I bet, after seeing us, George Washington would sue us for calling him “father.”
Ours is essentially a tragic age, so we refuse to take it tragically. The cataclysm has happened, we are among the ruins, we start to build up new little habitats, to have new little hopes. It is rather hard work: there is now no smooth road into the future. But we go round, or scramble over the obstacles. We’ve got to live, no matter how many skies have fallen.
A patriot must always be ready to defend his country against its government.
Each time a man stands up for an ideal, or acts to improve the lot of others, or strikes out against injustice, he sends forth a tiny ripple of hope . . . and, crossing each other from a million different centers of energy and daring, those ripples build a current that can sweep down the mightiest walls of oppression and resistance.
It’s a sad and stupid thing to have to proclaim yourself a revolutionary just to be a decent man.
The decent moderation of today will be the least of human things tomorrow. At the time of the Spanish Inquisition, the opinion of good sense . . . was that people ought not to burn too large a number of heretics; extreme and unreasonable opinion demanded that they should burn none at all.
When half the world is still plagued by terror and distress, you stop guiltily sometimes in the midst of your house-laughter and wonder if you’ve a right to it. Ought any of us to laugh, until all of us can again, you ask yourself, sometimes.
Do not commit the error, common among the young, of assuming that if you cannot save the whole of mankind, you have failed.
I always turn to the sports pages first, which record people’s accomplishments. The front page has nothing but man’s failures.
I guess I just prefer to see the dark side of things. The glass is always half empty. And cracked. And I just cut my lip on it. And chipped a tooth.
We all need a little courage now and then. That’s what I need. If you have some to share, I want to know you. Your criticisms you can keep to yourself.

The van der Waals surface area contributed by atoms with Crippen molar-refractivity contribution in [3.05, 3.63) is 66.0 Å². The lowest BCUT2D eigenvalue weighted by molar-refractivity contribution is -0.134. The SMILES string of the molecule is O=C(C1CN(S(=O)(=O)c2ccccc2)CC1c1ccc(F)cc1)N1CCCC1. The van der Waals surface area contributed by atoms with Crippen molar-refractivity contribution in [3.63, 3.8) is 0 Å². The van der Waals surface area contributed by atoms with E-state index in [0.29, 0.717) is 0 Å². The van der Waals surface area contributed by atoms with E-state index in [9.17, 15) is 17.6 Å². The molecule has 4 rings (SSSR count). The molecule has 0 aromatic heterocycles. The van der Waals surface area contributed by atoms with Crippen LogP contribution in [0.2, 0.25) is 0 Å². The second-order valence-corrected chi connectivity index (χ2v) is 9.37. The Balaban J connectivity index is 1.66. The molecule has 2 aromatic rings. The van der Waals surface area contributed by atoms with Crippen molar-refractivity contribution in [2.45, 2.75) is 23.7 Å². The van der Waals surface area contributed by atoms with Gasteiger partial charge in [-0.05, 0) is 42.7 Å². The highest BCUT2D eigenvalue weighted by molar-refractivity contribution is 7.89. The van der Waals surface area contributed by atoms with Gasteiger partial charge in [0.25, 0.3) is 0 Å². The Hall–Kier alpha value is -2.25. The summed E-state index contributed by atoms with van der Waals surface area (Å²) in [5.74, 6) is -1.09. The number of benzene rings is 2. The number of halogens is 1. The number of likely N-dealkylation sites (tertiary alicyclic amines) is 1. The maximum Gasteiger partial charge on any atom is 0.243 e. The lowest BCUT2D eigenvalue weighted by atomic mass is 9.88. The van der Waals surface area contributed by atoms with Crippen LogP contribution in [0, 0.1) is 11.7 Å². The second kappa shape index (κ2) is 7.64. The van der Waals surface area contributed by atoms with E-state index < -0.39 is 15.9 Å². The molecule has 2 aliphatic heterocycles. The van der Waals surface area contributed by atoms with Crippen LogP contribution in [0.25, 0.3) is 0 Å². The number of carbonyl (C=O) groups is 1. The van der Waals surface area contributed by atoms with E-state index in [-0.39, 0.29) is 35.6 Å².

The good thing about adversity is that it teaches one to learn how to handle more adversity.
A boy doesn’t have to go to war to be a hero; he can say he doesn’t like pie when he sees there isn’t enough to go around.
Look at a stone cutter hammering away at his rock, perhaps a hundred times without as much as a crack showing in it. Yet at the hundred-and-first blow it will split in two, and I know it was not the last blow that did it, but all that had gone before.
If you think you are too small to be effective, you have never been in bed with a mosquito.
A hero is no braver than an ordinary man, but he is braver five minutes longer.
When I was a Boy Scout, we played a game when new scouts joined the troop. We lined up chairs in a pattern, creating an obstacle course through which the new scouts, blindfolded, were supposed to maneuver. The scoutmaster gave them a few moments to study the pattern before our adventure began. But as soon as the victims were blindfolded, the rest of us quietly removed the chairs. I think life is like this game. Perhaps we spend our lives avoiding obstacles we have created for ourselves but in reality exist only in our minds. We’re afraid to apply for that job, take violin lessons, learn a foreign language, call an old friend, write our congressman — whatever it is that we would really like to do but don’t because of personal obstacles. Don’t avoid any chairs until you run smack into one.
If they give you ruled paper, write the other way.